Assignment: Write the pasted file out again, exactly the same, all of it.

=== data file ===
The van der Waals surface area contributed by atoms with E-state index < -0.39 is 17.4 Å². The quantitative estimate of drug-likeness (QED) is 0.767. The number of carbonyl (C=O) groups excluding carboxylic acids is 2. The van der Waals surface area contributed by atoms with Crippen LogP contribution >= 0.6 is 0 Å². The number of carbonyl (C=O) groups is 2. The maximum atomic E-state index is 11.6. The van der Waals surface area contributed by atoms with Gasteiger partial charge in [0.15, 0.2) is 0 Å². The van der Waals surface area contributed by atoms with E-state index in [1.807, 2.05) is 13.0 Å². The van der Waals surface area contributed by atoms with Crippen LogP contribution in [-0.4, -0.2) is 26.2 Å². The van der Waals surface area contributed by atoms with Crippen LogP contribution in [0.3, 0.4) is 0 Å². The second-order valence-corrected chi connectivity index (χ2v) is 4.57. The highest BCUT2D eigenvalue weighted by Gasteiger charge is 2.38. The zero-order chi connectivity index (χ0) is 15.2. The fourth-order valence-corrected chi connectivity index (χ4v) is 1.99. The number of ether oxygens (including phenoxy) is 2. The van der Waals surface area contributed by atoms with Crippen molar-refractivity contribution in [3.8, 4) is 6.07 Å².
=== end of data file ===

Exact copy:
The van der Waals surface area contributed by atoms with E-state index < -0.39 is 17.4 Å². The quantitative estimate of drug-likeness (QED) is 0.767. The number of carbonyl (C=O) groups excluding carboxylic acids is 2. The van der Waals surface area contributed by atoms with Crippen LogP contribution >= 0.6 is 0 Å². The number of carbonyl (C=O) groups is 2. The maximum atomic E-state index is 11.6. The van der Waals surface area contributed by atoms with Gasteiger partial charge in [0.15, 0.2) is 0 Å². The van der Waals surface area contributed by atoms with E-state index in [1.807, 2.05) is 13.0 Å². The van der Waals surface area contributed by atoms with Crippen LogP contribution in [-0.4, -0.2) is 26.2 Å². The van der Waals surface area contributed by atoms with Crippen LogP contribution in [0.3, 0.4) is 0 Å². The second-order valence-corrected chi connectivity index (χ2v) is 4.57. The highest BCUT2D eigenvalue weighted by Gasteiger charge is 2.38. The zero-order chi connectivity index (χ0) is 15.2. The fourth-order valence-corrected chi connectivity index (χ4v) is 1.99. The number of ether oxygens (including phenoxy) is 2. The van der Waals surface area contributed by atoms with Crippen molar-refractivity contribution in [3.8, 4) is 6.07 Å².